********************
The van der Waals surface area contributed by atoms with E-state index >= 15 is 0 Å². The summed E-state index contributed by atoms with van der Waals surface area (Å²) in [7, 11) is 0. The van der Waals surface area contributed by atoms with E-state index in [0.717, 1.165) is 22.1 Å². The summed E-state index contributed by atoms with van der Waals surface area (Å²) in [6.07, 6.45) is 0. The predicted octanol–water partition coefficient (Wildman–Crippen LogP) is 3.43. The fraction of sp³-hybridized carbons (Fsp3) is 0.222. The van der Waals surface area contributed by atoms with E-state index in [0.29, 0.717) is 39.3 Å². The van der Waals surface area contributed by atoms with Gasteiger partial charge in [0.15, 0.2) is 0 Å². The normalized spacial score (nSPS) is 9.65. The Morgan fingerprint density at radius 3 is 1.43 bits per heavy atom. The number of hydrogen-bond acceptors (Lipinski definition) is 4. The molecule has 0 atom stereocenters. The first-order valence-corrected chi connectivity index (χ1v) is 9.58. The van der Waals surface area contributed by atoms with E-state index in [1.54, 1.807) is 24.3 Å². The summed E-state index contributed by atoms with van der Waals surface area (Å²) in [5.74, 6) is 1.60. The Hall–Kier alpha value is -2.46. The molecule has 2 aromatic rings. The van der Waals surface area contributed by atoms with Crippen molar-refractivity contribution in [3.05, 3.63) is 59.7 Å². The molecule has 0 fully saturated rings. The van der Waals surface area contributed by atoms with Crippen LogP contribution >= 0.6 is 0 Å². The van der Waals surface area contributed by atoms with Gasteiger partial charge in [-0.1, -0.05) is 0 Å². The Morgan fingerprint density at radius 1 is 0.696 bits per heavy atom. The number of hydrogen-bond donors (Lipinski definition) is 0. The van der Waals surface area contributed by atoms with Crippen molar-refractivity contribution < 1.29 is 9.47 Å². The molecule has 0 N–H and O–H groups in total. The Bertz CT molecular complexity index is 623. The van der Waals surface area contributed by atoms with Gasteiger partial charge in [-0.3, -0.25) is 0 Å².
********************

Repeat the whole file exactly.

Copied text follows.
The van der Waals surface area contributed by atoms with E-state index >= 15 is 0 Å². The summed E-state index contributed by atoms with van der Waals surface area (Å²) in [7, 11) is 0. The van der Waals surface area contributed by atoms with E-state index in [0.717, 1.165) is 22.1 Å². The summed E-state index contributed by atoms with van der Waals surface area (Å²) in [6.07, 6.45) is 0. The predicted octanol–water partition coefficient (Wildman–Crippen LogP) is 3.43. The fraction of sp³-hybridized carbons (Fsp3) is 0.222. The van der Waals surface area contributed by atoms with E-state index in [0.29, 0.717) is 39.3 Å². The van der Waals surface area contributed by atoms with Gasteiger partial charge in [0.15, 0.2) is 0 Å². The normalized spacial score (nSPS) is 9.65. The Morgan fingerprint density at radius 3 is 1.43 bits per heavy atom. The number of hydrogen-bond acceptors (Lipinski definition) is 4. The molecule has 0 atom stereocenters. The first-order valence-corrected chi connectivity index (χ1v) is 9.58. The van der Waals surface area contributed by atoms with E-state index in [1.54, 1.807) is 24.3 Å². The summed E-state index contributed by atoms with van der Waals surface area (Å²) in [5.74, 6) is 1.60. The Hall–Kier alpha value is -2.46. The molecule has 2 aromatic rings. The van der Waals surface area contributed by atoms with Crippen molar-refractivity contribution in [3.05, 3.63) is 59.7 Å². The molecule has 0 fully saturated rings. The van der Waals surface area contributed by atoms with Crippen LogP contribution >= 0.6 is 0 Å². The van der Waals surface area contributed by atoms with Gasteiger partial charge in [-0.1, -0.05) is 0 Å². The Morgan fingerprint density at radius 1 is 0.696 bits per heavy atom. The number of hydrogen-bond donors (Lipinski definition) is 0. The van der Waals surface area contributed by atoms with Crippen molar-refractivity contribution < 1.29 is 9.47 Å². The molecule has 0 N–H and O–H groups in total. The Bertz CT molecular complexity index is 623. The van der Waals surface area contributed by atoms with Gasteiger partial charge in [-0.3, -0.25) is 0 Å².